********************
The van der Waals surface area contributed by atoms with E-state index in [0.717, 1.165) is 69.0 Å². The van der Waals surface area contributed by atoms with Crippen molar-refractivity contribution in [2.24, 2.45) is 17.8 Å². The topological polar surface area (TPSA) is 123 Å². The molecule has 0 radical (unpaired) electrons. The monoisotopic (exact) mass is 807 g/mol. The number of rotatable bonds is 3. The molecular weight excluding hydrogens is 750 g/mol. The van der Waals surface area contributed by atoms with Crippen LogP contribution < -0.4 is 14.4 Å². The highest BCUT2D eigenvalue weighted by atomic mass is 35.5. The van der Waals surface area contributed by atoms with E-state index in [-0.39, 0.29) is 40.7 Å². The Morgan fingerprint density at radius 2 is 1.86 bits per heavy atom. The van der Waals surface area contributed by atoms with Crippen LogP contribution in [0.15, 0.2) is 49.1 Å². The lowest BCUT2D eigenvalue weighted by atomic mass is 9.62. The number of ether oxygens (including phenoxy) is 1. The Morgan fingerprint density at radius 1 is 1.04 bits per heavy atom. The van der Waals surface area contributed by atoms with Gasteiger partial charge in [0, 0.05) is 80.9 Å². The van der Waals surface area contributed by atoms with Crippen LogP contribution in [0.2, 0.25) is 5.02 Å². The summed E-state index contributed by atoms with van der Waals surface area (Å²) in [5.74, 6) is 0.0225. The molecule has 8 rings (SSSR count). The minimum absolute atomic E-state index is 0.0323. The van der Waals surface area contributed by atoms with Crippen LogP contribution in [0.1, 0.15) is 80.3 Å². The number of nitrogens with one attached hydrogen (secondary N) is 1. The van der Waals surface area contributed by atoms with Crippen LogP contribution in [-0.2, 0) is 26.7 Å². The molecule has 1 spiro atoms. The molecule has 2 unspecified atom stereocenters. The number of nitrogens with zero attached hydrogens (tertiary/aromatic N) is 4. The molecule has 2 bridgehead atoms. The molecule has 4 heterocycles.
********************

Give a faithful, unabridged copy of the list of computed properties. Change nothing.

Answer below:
The van der Waals surface area contributed by atoms with E-state index in [0.717, 1.165) is 69.0 Å². The van der Waals surface area contributed by atoms with Crippen molar-refractivity contribution in [2.24, 2.45) is 17.8 Å². The topological polar surface area (TPSA) is 123 Å². The molecule has 0 radical (unpaired) electrons. The monoisotopic (exact) mass is 807 g/mol. The number of rotatable bonds is 3. The molecular weight excluding hydrogens is 750 g/mol. The van der Waals surface area contributed by atoms with Crippen LogP contribution < -0.4 is 14.4 Å². The highest BCUT2D eigenvalue weighted by atomic mass is 35.5. The van der Waals surface area contributed by atoms with E-state index in [-0.39, 0.29) is 40.7 Å². The Morgan fingerprint density at radius 2 is 1.86 bits per heavy atom. The van der Waals surface area contributed by atoms with Crippen LogP contribution in [0.15, 0.2) is 49.1 Å². The lowest BCUT2D eigenvalue weighted by atomic mass is 9.62. The number of ether oxygens (including phenoxy) is 1. The Morgan fingerprint density at radius 1 is 1.04 bits per heavy atom. The van der Waals surface area contributed by atoms with Gasteiger partial charge in [0, 0.05) is 80.9 Å². The van der Waals surface area contributed by atoms with Crippen LogP contribution in [0.2, 0.25) is 5.02 Å². The summed E-state index contributed by atoms with van der Waals surface area (Å²) in [5.74, 6) is 0.0225. The molecule has 8 rings (SSSR count). The minimum absolute atomic E-state index is 0.0323. The van der Waals surface area contributed by atoms with Crippen LogP contribution in [0.1, 0.15) is 80.3 Å². The number of nitrogens with one attached hydrogen (secondary N) is 1. The van der Waals surface area contributed by atoms with Crippen LogP contribution in [-0.2, 0) is 26.7 Å². The molecule has 1 spiro atoms. The molecule has 2 unspecified atom stereocenters. The number of nitrogens with zero attached hydrogens (tertiary/aromatic N) is 4. The molecule has 2 bridgehead atoms. The molecule has 4 heterocycles.